Big Picture, Small Screen

I’ve always thought in really broad ideas. I see the world of teaching as one giant canvas, and each unit and subject area plays a part in a masterpiece; their lessons and projects contributing delicate brushstrokes and colours of various hues.

Photo Credit: appelogen.be via Compfight cc

Photo Credit: appelogen.be via Compfight cc

While seeing the big picture in all its masterful glory is certainly a great tool for a teacher to possess, it becomes increasingly difficult to live in a “big picture world”, when you have to live your day to day life with the reality of the small window of time that you have to execute anything in on a given day. Living in the small screen can be really difficult, as you want so desperately to fit enough of the big picture in that you don’t loose the memory of it, but small enough that you can actually understand what you’re looking at.

Photo Credit: TheTruthAbout via Compfight cc

Photo Credit: TheTruthAbout via Compfight cc

I’ve written about this before, and yet it is still something that I struggle a lot with. This past week in my internship has been a great reminder of just how much I struggle with this concept of narrowing the day-to-day while having the big picture in my mind. The great problem comes not even in breaking down that big idea into tangible pieces, but in actually executing the small piece in a way that students will “get” the point of the lesson while being able to connect it to the much larger picture. Far too often have I come across a lesson plan, whether it is online, in a teacher guide, or from another teacher, and I struggle to see how you can either get all of it in one lesson, or how to get students to connect it with the previous days’ lessons, and the lessons you will have coming up.

In the science unit I’m currently teaching I also have the added challenge of teaching a split grade classroom. We have a rather challenging schedule too, where I sometimes have just one of the grades and sometimes both, so I must find ways to link their units together at some points, but also keep them separate!  Then if that wasn’t enough, there’s also the constant problem of not always being able to get everything you want in a lesson, but not being able to move on until you do!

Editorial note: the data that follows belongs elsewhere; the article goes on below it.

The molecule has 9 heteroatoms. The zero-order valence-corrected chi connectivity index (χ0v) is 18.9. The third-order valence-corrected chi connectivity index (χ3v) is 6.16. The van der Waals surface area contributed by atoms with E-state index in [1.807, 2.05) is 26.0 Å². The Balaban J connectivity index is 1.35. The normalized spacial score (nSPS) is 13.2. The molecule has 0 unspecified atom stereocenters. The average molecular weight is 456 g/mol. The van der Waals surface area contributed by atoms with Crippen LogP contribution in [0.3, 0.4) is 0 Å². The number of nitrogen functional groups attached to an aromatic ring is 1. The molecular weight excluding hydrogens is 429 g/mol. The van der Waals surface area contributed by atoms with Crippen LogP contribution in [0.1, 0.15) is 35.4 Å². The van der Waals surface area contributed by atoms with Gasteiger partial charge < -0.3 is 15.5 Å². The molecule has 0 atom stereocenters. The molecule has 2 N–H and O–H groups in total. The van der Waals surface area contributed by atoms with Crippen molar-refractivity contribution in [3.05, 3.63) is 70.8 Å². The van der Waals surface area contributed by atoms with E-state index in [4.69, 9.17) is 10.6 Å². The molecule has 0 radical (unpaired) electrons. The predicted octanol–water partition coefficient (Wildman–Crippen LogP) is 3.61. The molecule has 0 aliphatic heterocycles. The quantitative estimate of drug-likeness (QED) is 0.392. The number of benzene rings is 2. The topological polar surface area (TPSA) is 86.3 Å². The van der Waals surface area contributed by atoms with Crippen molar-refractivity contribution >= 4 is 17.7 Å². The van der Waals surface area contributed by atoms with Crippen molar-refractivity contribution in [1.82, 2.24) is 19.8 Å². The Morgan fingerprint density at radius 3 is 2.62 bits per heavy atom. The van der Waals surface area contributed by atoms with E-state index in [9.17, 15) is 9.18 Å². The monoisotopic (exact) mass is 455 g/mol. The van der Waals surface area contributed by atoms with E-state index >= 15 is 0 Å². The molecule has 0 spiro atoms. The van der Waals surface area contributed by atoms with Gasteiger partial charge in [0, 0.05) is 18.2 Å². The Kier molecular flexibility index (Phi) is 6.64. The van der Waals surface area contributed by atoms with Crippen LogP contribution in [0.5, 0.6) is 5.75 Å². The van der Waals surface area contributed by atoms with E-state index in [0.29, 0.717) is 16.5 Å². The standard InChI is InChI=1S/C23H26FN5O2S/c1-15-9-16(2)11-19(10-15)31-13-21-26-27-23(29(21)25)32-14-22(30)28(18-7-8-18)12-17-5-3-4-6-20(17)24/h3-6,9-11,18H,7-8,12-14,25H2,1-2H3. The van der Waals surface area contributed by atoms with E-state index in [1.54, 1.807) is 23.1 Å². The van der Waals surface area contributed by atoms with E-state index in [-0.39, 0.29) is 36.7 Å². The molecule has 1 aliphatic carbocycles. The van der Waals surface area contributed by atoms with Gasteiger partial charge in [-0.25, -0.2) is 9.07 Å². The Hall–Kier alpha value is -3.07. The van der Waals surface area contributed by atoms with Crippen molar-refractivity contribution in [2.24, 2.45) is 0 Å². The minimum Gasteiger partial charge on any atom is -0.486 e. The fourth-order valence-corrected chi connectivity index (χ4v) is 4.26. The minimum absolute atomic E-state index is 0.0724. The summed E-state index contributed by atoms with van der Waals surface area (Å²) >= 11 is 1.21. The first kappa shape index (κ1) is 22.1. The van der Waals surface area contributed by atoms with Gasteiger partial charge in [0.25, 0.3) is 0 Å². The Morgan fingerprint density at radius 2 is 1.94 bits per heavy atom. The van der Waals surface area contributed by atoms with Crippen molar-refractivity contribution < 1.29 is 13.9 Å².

I’ve been running into this collision of worlds all last week and into this one…trying to think of the day-to-day lessons, while trying to fit everything into the unit that is needed, while also planning ahead, picking up more subject areas, and finding a way to keep it all together. I also keep thinking that it’s only going to get worse before it gets better, as I still have more subject areas to add to my schedule!

Photo Credit: SammCox via Compfight cc

Photo Credit: SammCox via Compfight cc

Maybe I need to start looking at things a little differently? I don’t think I’ll ever loose my big picture mindset, but I think maybe I just need to slow things down a little, and step back for a moment. If I’m really going to do this teaching thing right, I’ve got to. I need to find some time to think about things other than school. I need to have fun taking the time away from doing school things and not be stressed about the school things I “should” be doing! I think it all comes back to balance. There’s lots of talk about a good work-life balance, but maybe I also need some future-present balance too. Perhaps I need to take the time to remember the saying, “You can only do what you can with what you have.” If I only have an evening, or even an hour to plan a stellar lesson, then I will make it the best I can in the time I have with the materials that are available.

This is my goal for the rest of the week. Do what I can with what I have. All I can do is all I can do, and there’s no need to over-work and over-stress about it all. Tonight I will plan a fun lesson for tomorrow, and go in with my head held high, knowing that it will all work out in the end, because I know that I have the ability to take those kids on their small screens and show them the big picture.

Huff Post

Photo Credit: Huff Post

 

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